The left-liberal blogger, M.J. Rosenberg, has been raising the alarm on a measure gaining support in the Senate to pass new sanctions against Iran, despite the interim agreement freezing that country’s nuclear program, while time-limited negotiations attempt to prevent its development of nuclear weapons. Sometimes Rosenberg overreaches in his pronouncements on the “Israel Lobby,” but not on this matter.
|Sen. Robert Menendez (D-NJ)|
|Sen. Charles Schumer (D-NY)|
The number of Senate backers of the Kirk-Menendez resolution has grown
from 26 to 59 in just a couple of weeks. Ironically, if it passes, not only would it likely torpedo a deal to safeguard Israel and the world from the threat of a nuclear-armed Iran, but if the United States is thereby seen as at fault for the failure of diplomacy, it will be next to impossible to garner international support for new sanctions against Iran, let alone the worst-case scenario of military action.
We urge calls and emails to your U.S. Senators, to argue against this legislation. Since many of our readers and supporters live in the New York-New Jersey area, we especially urge you to contact Senators Charles Schumer of New York and Robert Menendez of New Jersey, key players on this momentous issue.
For additional background and arguing points, read the following from Peter Beinart’s latest piece in Haaretz and, below this, selections from an excellent speech by Sen. Dianne Feinstein of California:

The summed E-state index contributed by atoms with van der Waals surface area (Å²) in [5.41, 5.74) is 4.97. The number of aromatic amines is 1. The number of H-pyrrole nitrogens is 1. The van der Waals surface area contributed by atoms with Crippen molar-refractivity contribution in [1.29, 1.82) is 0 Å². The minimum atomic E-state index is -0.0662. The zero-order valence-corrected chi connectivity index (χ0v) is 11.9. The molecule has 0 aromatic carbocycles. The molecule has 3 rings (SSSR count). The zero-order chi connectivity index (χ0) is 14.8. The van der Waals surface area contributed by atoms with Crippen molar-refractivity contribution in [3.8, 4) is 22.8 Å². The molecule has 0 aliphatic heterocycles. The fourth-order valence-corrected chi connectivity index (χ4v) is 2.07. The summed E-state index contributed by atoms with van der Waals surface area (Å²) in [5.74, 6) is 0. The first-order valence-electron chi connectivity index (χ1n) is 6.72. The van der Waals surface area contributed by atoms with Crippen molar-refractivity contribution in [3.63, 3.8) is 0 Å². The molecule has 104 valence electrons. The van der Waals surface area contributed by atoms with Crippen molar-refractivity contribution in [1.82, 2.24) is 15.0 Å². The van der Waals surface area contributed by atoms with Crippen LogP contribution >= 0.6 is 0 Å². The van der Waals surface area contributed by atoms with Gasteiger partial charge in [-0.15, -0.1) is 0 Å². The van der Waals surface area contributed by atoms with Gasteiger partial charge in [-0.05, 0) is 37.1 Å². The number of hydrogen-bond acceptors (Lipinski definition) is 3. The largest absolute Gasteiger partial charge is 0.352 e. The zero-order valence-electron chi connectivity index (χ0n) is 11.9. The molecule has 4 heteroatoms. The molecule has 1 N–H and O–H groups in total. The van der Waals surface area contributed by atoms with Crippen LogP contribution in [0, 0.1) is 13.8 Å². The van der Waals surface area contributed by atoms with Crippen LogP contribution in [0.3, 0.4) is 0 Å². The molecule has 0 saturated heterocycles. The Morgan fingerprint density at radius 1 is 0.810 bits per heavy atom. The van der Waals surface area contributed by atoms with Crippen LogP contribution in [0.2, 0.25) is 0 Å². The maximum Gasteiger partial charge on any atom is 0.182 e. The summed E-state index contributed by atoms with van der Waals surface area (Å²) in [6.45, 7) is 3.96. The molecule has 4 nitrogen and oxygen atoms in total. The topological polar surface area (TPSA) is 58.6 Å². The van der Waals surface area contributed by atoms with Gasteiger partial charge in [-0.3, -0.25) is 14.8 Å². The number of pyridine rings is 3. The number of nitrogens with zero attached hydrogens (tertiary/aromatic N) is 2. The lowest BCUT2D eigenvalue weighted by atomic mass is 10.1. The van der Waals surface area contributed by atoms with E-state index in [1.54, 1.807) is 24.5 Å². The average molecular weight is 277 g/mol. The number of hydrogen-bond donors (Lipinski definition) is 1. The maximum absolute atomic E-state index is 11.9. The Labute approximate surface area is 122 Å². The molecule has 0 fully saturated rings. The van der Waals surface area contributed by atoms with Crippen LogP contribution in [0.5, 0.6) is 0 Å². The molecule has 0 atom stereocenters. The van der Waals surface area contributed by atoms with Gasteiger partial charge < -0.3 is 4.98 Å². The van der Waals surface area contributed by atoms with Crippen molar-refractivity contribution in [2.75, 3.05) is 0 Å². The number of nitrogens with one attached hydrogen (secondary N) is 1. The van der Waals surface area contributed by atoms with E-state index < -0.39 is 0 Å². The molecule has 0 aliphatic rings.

. . . In unveiling the Nuclear Weapon Free Iran Act, New Jersey’s Robert Menendez declared that the bill would help in “achieving a meaningful diplomatic resolution.”
That’s not just wrong. It’s absurd. For starters, the interim nuclear deal agreed to by Iran and the Western powers last November states explicitly that “The U.S. Administration, acting consistent with the respective roles of the President and the Congress, will refrain from imposing new nuclear-related sanctions.” Menendez and company say their bill doesn’t “impose” new sanctions, since those sanctions could be suspended for up to a year to allow nuclear negotiations to proceed, and yet again once a final deal is reached.
But in determining the impact of new sanctions on the chances of a nuclear deal, it’s not Menendez’s interpretation that counts. It’s Iran’s. And last December, when the journalist Robin Wright asked Iranian foreign minister Mohammed Javad Zarif how his government would respond if “Congress imposes new sanctions, even if they don’t go into effect for six months?” His reply was blunt. “The entire deal is dead.”
Beinart goes on to indicate a number of ways in which this bill would complicate negotiations by introducing a requirement that Pres. Obama certify that Iran has not conducted tests for missiles beyond 500 km in range nor been implicated in terrorist attacks (worded so as to seem to disqualify an agreement due to past actions by Iran).
Sen. Feinstein argues against Kirk-Menendez as follows:
. . . The election of Hassan Rouhani was a surprise to many long-time observers of Iran because he campaigned in support of repairing Iran’s relationship with the West.
Since his inauguration he has tried to do exactly that. . . .The interim 6-month agreement … freezes Iran’s nuclear program in place while a comprehensive agreement is negotiated in the next 6 months. This agreement caps Iran’s stockpile of enriched uranium at 5 percent. It stops the production of 20 percent enriched uranium. It requires the neutralization of Iran’s stockpile of 20 percent uranium. It prevents Iran from installing additional centrifuges or operating its most advanced centrifuges. It prohibits it from stockpiling excess centrifuges. It halts all significant work at the Arak heavy water reactor and prevents Iran from constructing a plutonium reprocessing facility.